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More Training Info > Research - Hill Walking Performance Implications

Physiological, metabolic, and performance implications
of a prolonged hill walk: influence of energy intake.

Summary of original research from Ainslie PN, Campbell IT, Frayn KN, Humphreys SM, MacLaren DP, Reilly T. “Physiological, metabolic, and performance implications of a prolonged hill walk: influence of energy intake.” J Appl Physiol 2003 Mar; 94(3): 1075-1083.

Trying to reduce bodyfat or lose a little weight in preparation for the upcoming climbing season? Take a look at the following study of performance among hill walkers and our recommendation, below:

The Study: This study aimed to examine the effects of different energy intakes on a range of responses that are relevant to the safety of hill walkers. In a balanced design, 16 men completed a strenuous self-paced mountainous hill walk over 21 km, under either a low-energy (2.6 MJ; 616 kcal) intake (LEI) or high-energy (12.7 MJ; 3,019 kcal) intake (HEI) condition. During the hill walk, rectal temperatures were measured continuously, and blood samples for the analysis of metabolites and hormones were drawn before breakfast and immediately after the walk. Subjects also completed a battery of performance tests that included muscular strength, reaction times, flexibility, balance, and kinesthetic differentiation tests.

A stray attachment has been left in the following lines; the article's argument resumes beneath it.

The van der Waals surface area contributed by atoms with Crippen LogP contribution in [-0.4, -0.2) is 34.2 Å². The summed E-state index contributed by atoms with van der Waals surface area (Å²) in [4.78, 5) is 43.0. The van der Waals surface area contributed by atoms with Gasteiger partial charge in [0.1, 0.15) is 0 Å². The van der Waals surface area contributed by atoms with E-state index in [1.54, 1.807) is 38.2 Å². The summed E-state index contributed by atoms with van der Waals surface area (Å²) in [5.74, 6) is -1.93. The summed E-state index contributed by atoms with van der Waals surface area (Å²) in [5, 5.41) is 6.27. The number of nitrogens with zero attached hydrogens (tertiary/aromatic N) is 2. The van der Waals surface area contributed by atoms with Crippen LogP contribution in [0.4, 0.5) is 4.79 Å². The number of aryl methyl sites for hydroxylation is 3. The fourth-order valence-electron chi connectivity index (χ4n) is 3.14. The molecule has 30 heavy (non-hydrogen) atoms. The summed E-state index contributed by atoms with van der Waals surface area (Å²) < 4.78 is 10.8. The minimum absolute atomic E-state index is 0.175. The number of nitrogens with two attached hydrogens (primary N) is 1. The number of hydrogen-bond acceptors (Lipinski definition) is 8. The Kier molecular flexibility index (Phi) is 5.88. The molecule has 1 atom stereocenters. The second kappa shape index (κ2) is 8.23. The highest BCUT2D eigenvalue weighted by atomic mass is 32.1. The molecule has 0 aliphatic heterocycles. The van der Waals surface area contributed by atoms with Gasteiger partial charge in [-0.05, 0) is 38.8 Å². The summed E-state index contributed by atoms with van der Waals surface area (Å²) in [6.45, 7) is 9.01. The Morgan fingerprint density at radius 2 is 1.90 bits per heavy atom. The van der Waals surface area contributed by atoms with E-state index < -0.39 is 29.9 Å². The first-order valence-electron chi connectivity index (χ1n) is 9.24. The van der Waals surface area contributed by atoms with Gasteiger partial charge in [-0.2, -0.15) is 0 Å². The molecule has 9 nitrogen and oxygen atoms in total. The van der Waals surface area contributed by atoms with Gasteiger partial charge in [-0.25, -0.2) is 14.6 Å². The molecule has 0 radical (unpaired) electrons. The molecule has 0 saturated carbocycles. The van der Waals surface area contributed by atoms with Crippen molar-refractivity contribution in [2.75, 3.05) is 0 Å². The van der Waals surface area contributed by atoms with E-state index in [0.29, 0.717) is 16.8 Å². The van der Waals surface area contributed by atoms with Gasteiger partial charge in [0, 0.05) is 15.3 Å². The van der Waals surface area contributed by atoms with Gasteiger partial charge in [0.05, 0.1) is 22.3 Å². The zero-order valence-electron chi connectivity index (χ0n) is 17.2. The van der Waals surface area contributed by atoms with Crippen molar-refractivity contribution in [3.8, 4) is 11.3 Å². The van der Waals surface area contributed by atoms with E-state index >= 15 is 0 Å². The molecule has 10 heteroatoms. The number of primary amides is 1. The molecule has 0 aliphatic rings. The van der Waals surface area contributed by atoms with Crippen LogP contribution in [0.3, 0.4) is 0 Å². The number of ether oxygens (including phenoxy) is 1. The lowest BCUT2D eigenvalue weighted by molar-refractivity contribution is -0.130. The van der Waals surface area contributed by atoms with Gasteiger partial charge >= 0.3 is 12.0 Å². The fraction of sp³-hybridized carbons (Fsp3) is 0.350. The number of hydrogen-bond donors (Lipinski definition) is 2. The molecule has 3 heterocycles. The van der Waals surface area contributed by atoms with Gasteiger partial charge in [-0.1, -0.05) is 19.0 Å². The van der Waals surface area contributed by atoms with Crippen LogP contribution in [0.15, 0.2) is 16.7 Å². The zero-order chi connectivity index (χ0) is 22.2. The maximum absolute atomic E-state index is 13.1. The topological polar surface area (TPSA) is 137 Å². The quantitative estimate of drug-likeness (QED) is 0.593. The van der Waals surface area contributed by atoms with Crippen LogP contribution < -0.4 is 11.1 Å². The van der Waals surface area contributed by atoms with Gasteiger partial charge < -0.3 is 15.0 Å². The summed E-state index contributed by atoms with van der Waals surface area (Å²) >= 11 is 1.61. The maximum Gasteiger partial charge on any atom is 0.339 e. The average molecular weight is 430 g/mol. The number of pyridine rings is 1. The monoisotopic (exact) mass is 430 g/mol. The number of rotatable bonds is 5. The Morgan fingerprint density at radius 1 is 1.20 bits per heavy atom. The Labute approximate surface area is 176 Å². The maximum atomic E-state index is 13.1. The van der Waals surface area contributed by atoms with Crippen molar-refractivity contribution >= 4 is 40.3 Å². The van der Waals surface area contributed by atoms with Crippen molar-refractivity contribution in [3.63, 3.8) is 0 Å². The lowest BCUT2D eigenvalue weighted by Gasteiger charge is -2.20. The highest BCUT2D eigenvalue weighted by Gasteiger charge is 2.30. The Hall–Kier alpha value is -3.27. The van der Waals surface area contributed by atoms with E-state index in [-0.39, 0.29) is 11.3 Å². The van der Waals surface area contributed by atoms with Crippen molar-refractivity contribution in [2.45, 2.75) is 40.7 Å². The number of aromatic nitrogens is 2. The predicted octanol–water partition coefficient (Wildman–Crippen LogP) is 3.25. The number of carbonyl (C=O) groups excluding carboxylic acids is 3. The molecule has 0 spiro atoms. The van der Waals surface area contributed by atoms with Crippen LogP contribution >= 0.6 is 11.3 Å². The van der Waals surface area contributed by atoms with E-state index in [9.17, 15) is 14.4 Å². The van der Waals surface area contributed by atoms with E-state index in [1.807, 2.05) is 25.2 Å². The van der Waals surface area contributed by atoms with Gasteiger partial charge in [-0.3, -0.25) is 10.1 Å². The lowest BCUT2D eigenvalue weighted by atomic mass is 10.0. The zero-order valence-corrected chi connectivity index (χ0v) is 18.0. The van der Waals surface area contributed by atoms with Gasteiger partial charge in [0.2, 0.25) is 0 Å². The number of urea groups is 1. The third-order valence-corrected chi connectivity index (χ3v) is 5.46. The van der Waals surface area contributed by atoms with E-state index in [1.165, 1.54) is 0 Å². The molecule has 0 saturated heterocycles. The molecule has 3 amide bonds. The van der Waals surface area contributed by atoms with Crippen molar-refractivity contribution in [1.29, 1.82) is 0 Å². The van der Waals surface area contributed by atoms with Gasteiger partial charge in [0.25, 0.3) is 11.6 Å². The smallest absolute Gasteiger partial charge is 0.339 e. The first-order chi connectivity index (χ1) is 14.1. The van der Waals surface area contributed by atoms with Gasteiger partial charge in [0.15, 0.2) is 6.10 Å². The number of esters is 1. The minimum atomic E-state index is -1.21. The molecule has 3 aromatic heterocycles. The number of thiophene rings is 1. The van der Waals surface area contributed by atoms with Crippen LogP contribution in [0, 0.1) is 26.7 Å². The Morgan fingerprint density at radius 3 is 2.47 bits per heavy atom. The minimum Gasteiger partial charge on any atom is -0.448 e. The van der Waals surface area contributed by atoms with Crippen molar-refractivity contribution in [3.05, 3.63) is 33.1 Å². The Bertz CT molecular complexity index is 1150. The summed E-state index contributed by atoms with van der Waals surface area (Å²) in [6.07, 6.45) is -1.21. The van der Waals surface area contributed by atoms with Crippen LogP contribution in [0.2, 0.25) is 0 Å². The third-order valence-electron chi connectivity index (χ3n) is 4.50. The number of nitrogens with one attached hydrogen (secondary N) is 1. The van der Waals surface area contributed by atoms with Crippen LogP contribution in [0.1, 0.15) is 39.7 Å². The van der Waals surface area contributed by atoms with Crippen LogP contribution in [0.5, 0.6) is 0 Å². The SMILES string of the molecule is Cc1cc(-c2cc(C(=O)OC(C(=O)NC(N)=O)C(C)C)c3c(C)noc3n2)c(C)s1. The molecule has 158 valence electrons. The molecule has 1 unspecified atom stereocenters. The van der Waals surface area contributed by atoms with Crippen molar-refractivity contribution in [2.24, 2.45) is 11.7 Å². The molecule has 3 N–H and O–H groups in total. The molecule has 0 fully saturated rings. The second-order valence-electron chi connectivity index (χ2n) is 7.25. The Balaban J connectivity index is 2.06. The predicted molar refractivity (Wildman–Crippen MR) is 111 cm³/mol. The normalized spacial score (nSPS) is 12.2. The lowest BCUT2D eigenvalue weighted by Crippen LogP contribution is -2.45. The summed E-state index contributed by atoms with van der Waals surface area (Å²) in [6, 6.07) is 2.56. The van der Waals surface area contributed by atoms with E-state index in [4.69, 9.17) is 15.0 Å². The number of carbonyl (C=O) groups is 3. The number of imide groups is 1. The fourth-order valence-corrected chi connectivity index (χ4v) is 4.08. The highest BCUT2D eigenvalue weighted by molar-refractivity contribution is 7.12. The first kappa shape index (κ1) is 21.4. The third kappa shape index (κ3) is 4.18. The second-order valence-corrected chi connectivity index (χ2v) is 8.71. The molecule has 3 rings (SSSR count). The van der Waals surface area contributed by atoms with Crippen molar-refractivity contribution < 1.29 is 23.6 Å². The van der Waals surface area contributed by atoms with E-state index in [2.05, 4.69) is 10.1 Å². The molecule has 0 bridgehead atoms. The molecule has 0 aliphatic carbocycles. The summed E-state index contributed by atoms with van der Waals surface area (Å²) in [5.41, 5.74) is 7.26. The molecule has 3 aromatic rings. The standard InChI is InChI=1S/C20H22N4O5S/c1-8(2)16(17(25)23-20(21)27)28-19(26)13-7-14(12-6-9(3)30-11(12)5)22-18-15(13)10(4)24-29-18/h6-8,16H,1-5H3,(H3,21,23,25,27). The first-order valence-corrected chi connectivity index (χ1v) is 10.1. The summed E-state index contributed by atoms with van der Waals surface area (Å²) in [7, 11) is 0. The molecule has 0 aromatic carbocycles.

The Results: The LEI group showed significantly slower one- and two-finger reaction time, had an impaired ability to balance, and were compromised in their ability to maintain body temperature, when compared with the HEI group. The modestly impaired performance (particularly with respect to balance) and thermoregulation during the LEI condition may increase susceptibly to both fatigue and injury during the pursuit of recreational activity outdoors.

The Take-Home Message: If you’re on any sort of restricted calorie diet (including Atkins, The Zone, Sugar Busters, Pritikin, Weight Watchers, Jenny Craig and others—anything that significantly reduces your daily consumption), or you use weekend exercise (combined with low intake) as a way to counteract a week of indulgences and lack of activity, your performance (coordination, balance, and endurance) will almost certainly suffer.

Body Results Suggests: Allow yourself a day or two of increased caloric consumption (choosing the right foods, of course, and appropriate to your bodyweight and hence metabolic requirements) in preparation for endurance outings such as hikes, climbs, high-altitude or winter excursions that are going to take you into colder temperatures and require a higher degree of coordination, mental sharpness and balance. Then return to your reduced intake nutrition plan the other 5 days of the week in order to keep performance levels high while still getting the nutrition results you desire.



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